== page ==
On April 30, 2009, Chrysler and 25 of its direct and indirect subsidiaries (collectively, “Old Chrysler”) commenced bankruptcy cases that became jointly administered.[i] Scarcely a month later, Old Chrysler sold its assets through a sale under section 363 of the Bankruptcy Code to a newly-formed entity that went on to do business as Chrysler (“New Chrysler”). As discussed in a previous article, a section 363 sale allows a purchaser to take the assets free and clear of “interests” if the court determines that one of the conditions of section 363(f) is satisfied. Though the sale order by which New Chrysler purchased Old Chrysler’s assets did confirm that section 363(f) was satisfied, New Chrysler could not shake off Old Chrysler’s “unemployment experience rating” in certain states. As a result, from June 2009 through June 2013, New Chrysler was charged and paid $50 million more in unemployment taxes than it would have been charged if it had been treated as a new entity.
Chrysler filed a motion against the states in bankruptcy court seeking a confirmation that the order approving the section 363 sale bars these states from applying Old Chrysler’s unemployment experience rating to New Chrysler.[ii] The states, on the other hand, argued that they were within their rights to charge the rates that their ordinary processes deemed applicable.
The process for establishing a company’s unemployment tax usually involves the state forecasting how much money it will need to make benefit payments to that company’s employees. The company’s unemployment experience rating is used as a means of calculating future risks based on prior experience, i.e. past unemployment benefits paid out to former employees.
As a new entity, New Chrysler expected to have a lower unemployment tax burden than Old Chrysler, which had been struggling. New Chrysler’s expectations were frustrated. Michigan, Illinois, and Indiana each applied Old Chrysler’s unemployment experience rating in determining how much to assess New Chrysler for unemployment tax. As a result, New Chrysler was charged 7.5% higher rates in Michigan, 3.7% higher rates in Illinois, and 2.9 % higher rates in Indiana.[iii]
In addressing the contentions of New Chrysler and the states, the Bankruptcy Court for the Southern District of NY focused on whether Old Chrysler’s unemployment experience rate counted as an “interest” within the meaning of section 363(f).[iv] This would become the pivotal point of the debate since a Section 363 sale allows a buyer like New Chrysler to obtain bankruptcy estate assets “free and clear” of interests—i.e., the assets come with a clean slate, or tabula rasa, if you will. If the unemployment experience rating is an ‘interest,” then it must not be allowed to carry forward to the 363 sale purchaser; otherwise, the slate is not truly clean.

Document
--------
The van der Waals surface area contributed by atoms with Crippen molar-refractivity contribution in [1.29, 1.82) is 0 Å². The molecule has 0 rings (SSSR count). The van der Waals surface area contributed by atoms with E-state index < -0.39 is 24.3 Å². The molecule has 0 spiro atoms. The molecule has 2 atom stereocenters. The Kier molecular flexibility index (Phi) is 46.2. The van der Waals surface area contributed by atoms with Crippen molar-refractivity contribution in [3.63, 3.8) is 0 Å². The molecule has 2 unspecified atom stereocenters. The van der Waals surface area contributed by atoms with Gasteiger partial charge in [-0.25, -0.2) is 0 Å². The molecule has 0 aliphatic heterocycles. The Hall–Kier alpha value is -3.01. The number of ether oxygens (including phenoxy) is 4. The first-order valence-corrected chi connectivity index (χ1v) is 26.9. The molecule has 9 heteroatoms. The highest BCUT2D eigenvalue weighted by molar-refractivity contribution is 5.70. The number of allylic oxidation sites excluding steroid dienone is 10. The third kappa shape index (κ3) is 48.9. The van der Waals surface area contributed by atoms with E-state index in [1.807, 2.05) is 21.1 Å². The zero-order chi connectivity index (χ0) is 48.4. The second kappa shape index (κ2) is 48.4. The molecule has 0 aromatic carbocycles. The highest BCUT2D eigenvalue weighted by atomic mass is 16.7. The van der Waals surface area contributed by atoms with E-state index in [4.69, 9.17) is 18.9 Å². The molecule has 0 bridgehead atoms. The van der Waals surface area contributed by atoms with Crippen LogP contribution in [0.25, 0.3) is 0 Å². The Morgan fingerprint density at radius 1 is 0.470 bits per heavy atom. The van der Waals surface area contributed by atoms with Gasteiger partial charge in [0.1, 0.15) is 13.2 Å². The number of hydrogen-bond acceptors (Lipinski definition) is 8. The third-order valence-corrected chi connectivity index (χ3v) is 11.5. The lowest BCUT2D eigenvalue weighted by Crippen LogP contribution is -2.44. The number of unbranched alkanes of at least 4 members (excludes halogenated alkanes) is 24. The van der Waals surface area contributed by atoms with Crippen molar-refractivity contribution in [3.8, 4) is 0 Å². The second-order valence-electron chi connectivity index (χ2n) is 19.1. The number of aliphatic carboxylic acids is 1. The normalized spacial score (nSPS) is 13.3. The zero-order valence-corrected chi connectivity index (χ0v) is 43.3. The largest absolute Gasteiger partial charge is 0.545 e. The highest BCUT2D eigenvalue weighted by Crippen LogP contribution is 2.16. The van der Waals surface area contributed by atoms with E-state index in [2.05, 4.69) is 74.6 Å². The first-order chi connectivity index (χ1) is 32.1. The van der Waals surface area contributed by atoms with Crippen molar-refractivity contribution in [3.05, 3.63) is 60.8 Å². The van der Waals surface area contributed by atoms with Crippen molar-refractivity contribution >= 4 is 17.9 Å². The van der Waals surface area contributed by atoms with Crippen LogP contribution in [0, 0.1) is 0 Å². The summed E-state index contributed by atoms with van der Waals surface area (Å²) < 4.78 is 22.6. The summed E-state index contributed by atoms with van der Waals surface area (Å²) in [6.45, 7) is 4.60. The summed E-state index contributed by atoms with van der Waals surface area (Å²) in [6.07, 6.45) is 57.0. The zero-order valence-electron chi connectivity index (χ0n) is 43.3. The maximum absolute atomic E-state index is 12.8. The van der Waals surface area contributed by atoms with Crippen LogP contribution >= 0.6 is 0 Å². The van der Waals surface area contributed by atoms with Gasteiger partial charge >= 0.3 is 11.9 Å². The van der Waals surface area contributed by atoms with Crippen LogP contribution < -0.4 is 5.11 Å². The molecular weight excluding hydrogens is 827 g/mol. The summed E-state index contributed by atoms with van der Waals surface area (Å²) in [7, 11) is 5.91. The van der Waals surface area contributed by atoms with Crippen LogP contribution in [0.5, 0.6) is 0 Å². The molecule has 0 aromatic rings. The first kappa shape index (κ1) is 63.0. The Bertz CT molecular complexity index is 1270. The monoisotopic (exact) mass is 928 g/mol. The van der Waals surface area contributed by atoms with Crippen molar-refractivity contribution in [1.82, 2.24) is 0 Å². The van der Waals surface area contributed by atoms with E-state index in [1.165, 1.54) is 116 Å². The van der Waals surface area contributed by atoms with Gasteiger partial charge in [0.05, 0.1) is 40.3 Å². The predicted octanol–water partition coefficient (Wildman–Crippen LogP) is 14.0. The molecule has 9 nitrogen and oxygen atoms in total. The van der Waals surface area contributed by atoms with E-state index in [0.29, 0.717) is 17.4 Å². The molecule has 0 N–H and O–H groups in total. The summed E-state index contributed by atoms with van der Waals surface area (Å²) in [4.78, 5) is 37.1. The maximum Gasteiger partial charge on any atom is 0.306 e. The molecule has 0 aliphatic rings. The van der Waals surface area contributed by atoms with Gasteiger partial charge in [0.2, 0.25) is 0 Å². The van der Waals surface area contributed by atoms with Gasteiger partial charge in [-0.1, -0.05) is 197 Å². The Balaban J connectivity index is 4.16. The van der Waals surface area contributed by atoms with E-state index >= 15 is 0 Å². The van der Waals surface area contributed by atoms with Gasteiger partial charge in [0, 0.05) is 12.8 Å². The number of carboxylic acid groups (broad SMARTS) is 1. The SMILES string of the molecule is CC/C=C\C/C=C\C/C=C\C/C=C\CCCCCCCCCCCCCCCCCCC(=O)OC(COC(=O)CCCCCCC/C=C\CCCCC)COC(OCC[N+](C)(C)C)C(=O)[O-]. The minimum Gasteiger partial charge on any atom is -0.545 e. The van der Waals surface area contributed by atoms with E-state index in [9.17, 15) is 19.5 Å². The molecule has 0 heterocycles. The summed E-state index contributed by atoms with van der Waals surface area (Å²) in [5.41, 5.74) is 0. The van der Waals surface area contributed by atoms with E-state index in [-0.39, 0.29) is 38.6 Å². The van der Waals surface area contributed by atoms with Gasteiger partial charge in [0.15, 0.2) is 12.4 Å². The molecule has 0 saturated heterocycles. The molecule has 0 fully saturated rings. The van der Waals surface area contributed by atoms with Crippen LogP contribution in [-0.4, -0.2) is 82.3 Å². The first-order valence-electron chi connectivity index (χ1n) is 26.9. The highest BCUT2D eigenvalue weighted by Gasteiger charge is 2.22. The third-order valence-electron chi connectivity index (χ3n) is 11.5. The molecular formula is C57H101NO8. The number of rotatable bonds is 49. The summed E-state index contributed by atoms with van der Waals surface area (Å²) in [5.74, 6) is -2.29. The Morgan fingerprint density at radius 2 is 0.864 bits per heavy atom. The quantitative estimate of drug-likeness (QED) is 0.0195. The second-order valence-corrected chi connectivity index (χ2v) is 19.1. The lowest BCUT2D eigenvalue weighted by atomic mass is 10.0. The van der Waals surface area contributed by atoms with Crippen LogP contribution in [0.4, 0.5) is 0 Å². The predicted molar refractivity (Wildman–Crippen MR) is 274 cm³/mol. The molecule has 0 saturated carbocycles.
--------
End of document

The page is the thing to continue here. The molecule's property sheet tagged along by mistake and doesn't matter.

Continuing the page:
Section 363 of the bankruptcy code, however, does not specifically define what an “interest” is. Historically, courts have considered an interest to be an ownership interest in the asset itself – such as a lien.[v] Gradually, as section 363 sales have become a more common means of selling distressed assets, courts have expanded the meaning of “interest.”[vi] However, there have been various contradictory opinions handed down regarding whether the unemployment experience rating of a debtor can be applied to the purchaser of the debtor’s assets.[vii]
In the case of Chrysler, the court ruled that there were broad grounds for construing what constitutes an “interest” in estate property, and this was upheld on appeal by the Second Circuit Court, which determined that “[b]ecause appellants’ [the states’] claims arose from Old Chrysler’s property, §363(f) permitted the bankruptcy court to authorize the Sale free and clear of appellants’ interest in the property.”[viii] The decision in Chrysler’s case reinforces the power and importance of Section 363 when it comes to the value and obligations of companies, and various governments’ roles in the oversight of those businesses. Considering the differing opinions from various court districts about how to interpret that critical word “interests,” it certainly makes this aspect of bankruptcy sale law an even more important and interesting one to follow.
i. In re Chrysler LLC, Case no. 09-500002 (Bankr. S.D.N.Y.), later re-captioned In re Carco LLC, Case no. 09-500002 (Bankr. S.D.N.Y.).]
ii. In re Old Carco, 505 B.R. 151 (Bankr. S.D.N.Y. 2014).
iii. Ibid, at page 7
v. In re Trans World Airlines, Inc., (“TWA”), 322 F.3d 283, 289 (3rd Cir. 2003)
vii. In re PBBPC, Inc., 467 B.R. 1, 10 (Bankr. D. Mass. 2012); In re Wolverine Radio, 930 F.2d 1132, 1147 (6th Cir. 1991).
viii. In re Chrysler, 576 F.3d at 12
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